Saturday, April 03, 2010

Post Office

Post Office
Charles Bukowski was a writer. Writing is a strange vocation that was, for many centuries, traditionally reserved for members of a lily white, over-educated, out-of-touch upperclass society. The same thickly insulated culture that produced Emily Bronte and Theodore Dreiser also thumbed it's collective nose at Poe and HST before hounding Ernest Hemmingway to death. So you see, Bukowski was in trouble from the start.

Bukowski was a wry, bare boned misanthrope. Not a prodigy or a senator's son. All of his wretched life, Bukowski lived among the same huddled masses who were once celebrated in an ancient inscription inspired by some French guy's concept of liberty and left on a statue accidentally dropped in New York harbor. Them dirty French ya know.

In Bukowki's formative period, in post WWII America, the concept of liberty seemed largely forgotten (or mistaken for lunch money) by the same country that this ideal was meant to be represented by - as a cold but immaculate consumerism fully took hold of the First World. When counter-culture exploded in the 1960's in America, embracing traditional values and heritage over consumerism, Bukowski's writing was a reminder that there was beauty in the ragged freedom of that kind of individualism. His voice was forged prior to this explosion and rejection of consumer culture - in a time when popular conformism over war and race was the norm - prior to "The Summer Of Love" there was "Duck And Cover" and "I Like Ike" sporting "Tricky Dick" Nixon as v.p. - this was the world Bukowski knew first.

Bukowski spoke through stories of struggling, brilliant super-functionaries - individuals who wandered through their lives in America like doomed misfits or endangered species working dead end day jobs.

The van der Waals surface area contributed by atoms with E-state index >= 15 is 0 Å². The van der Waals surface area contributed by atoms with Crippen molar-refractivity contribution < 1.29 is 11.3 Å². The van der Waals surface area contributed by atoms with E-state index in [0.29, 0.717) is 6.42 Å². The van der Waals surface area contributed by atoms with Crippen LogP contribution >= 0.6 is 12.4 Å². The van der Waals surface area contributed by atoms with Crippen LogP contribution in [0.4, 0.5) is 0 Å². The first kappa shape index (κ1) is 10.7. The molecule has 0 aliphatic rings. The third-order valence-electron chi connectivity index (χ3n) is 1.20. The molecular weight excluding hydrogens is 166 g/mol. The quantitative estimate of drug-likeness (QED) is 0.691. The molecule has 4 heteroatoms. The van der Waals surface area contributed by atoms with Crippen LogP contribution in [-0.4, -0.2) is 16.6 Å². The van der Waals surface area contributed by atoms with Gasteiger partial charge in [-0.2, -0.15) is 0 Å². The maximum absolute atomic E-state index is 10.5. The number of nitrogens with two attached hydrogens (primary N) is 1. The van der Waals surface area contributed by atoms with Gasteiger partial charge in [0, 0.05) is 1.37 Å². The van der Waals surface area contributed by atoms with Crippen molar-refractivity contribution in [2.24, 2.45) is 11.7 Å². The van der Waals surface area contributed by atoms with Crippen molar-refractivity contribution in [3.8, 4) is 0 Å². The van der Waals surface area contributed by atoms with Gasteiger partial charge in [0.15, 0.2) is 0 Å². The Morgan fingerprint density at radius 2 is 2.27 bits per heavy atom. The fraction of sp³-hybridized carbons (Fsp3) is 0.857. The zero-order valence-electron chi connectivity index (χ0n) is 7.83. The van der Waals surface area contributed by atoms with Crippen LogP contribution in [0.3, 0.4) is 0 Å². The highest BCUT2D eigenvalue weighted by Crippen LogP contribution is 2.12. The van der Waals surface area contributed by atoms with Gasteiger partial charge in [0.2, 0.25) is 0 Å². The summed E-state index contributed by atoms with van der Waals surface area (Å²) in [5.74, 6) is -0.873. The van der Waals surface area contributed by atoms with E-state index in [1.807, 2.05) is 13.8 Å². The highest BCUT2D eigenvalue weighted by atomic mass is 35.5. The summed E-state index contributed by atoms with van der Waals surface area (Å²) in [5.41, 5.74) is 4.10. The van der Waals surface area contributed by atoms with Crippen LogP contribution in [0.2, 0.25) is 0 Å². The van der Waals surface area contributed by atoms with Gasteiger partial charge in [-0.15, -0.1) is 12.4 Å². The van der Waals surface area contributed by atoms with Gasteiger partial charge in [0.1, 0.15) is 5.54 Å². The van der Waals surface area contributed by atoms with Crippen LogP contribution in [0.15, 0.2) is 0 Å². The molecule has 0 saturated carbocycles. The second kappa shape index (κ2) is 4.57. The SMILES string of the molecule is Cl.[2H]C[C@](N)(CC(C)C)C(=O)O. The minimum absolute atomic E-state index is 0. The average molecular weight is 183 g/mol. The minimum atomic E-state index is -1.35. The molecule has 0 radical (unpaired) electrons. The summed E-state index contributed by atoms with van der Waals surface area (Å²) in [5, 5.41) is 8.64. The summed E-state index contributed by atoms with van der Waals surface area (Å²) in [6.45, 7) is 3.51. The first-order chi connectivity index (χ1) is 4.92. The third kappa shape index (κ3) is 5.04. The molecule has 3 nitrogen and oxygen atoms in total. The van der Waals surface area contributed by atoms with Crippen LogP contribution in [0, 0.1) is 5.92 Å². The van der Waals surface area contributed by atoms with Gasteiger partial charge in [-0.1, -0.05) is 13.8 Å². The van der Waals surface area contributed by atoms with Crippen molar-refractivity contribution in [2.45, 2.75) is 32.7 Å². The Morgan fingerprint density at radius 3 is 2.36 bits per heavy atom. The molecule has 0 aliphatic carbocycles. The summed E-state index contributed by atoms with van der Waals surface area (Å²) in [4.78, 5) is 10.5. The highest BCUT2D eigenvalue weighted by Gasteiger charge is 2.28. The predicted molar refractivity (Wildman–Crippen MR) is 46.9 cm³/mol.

By 1969, a 49-year-old Bukowksi had spent 20 years writing before accepting his first full-time job as a writer at Black Sparrow Publishing. He remembers this time by saying:

"I have one of two choices — stay in the post office and go crazy ... or stay out here and play at writer and starve. I have decided to starve."

According to Born Into This, a documentary on Bukowski's life, Black Sparrow Press founder and owner, John Martin, offered Bukowski $100 dollars per month for life on the condition that Bukowski would quit working for the post office and write full time.

The product of this arrangement was Bukowski's first book, Post Office. It was written in 1971 and is the story of Henry Chinaski, a stand-in for Charles Bukowksi. Henry (the nickname his German immigrant parents called the real-life Bukowski) becomes a substitute mail carrier who hates his menial job, then quits this job to live on his meager winnings at a local horsetrack. After experiencing ups and downs gambling at the track Henry returns to working as a mail clerk where the work is familarly degrading. Henry survives through booze, women and an extremely cynical view of the world.

Bukowski opens up on reporters in 1980.

Bukowski's career produced a total of seven novels, seven short story collections including Erections, Ejaculations, Exhibitions, and General Tales of Ordinary Madness (written in 1972), thirty-two poetry collections including the bristling and wild-eyed Slouching Towards Nirvana released in 2005 and to date, eight films made about his life.

Bukowski died at age 73 in San Pedro, CA in March of 1994 of leukemia. A wise and cantankerous bastard to the very end, Bukowski's gravestone inscription reads: "Don't Try". This, however, is more insightful than dismissive or churlish. "Don't Try" refers to a 1963 conversation when Bukowski was quized on his methodology by John William Corrington and replied:

"Somebody at one of these places...asked me: 'What do you do? How do you write, create?' You don't, I told them. You don't try. That's very important: not to try, either for Cadillacs, creation or immortality. You wait, and if nothing happens, you wait some more. It's like a bug, high on the wall. You wait for it to come to you. When it gets close enough you reach out, slap out and kill it. Or, if you like it's looks, you make a pet out of it."

Wikipedia, Charles Bukowski
Wikipedia, Post Office
Quarterly, Post Office

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